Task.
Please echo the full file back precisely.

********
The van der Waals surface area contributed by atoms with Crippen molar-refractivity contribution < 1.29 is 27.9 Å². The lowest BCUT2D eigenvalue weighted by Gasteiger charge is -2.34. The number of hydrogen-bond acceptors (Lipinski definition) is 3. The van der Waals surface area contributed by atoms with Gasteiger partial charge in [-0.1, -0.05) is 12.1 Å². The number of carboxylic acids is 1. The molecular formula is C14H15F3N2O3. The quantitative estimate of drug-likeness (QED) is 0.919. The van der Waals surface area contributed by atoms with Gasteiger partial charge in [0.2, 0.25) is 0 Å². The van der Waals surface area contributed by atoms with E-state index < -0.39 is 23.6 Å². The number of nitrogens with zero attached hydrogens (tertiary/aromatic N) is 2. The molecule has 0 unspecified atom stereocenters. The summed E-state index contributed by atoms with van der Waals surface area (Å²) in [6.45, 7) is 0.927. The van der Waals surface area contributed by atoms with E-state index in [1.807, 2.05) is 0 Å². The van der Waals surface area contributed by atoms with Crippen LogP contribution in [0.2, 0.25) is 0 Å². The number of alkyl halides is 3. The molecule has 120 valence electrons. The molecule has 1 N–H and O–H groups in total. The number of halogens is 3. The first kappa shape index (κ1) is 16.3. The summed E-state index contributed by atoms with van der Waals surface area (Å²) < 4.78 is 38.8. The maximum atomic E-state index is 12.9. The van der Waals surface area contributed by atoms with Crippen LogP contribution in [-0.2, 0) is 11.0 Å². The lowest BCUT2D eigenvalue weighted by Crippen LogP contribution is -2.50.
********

The van der Waals surface area contributed by atoms with Crippen molar-refractivity contribution < 1.29 is 27.9 Å². The lowest BCUT2D eigenvalue weighted by Gasteiger charge is -2.34. The number of hydrogen-bond acceptors (Lipinski definition) is 3. The van der Waals surface area contributed by atoms with Gasteiger partial charge in [-0.1, -0.05) is 12.1 Å². The number of carboxylic acids is 1. The molecular formula is C14H15F3N2O3. The quantitative estimate of drug-likeness (QED) is 0.919. The van der Waals surface area contributed by atoms with Gasteiger partial charge in [0.2, 0.25) is 0 Å². The van der Waals surface area contributed by atoms with E-state index < -0.39 is 23.6 Å². The number of nitrogens with zero attached hydrogens (tertiary/aromatic N) is 2. The molecule has 0 unspecified atom stereocenters. The summed E-state index contributed by atoms with van der Waals surface area (Å²) in [6.45, 7) is 0.927. The van der Waals surface area contributed by atoms with E-state index in [1.807, 2.05) is 0 Å². The van der Waals surface area contributed by atoms with Crippen LogP contribution in [0.2, 0.25) is 0 Å². The number of alkyl halides is 3. The molecule has 120 valence electrons. The molecule has 1 N–H and O–H groups in total. The number of halogens is 3. The first kappa shape index (κ1) is 16.3. The summed E-state index contributed by atoms with van der Waals surface area (Å²) < 4.78 is 38.8. The maximum atomic E-state index is 12.9. The van der Waals surface area contributed by atoms with Crippen LogP contribution in [-0.2, 0) is 11.0 Å². The lowest BCUT2D eigenvalue weighted by Crippen LogP contribution is -2.50.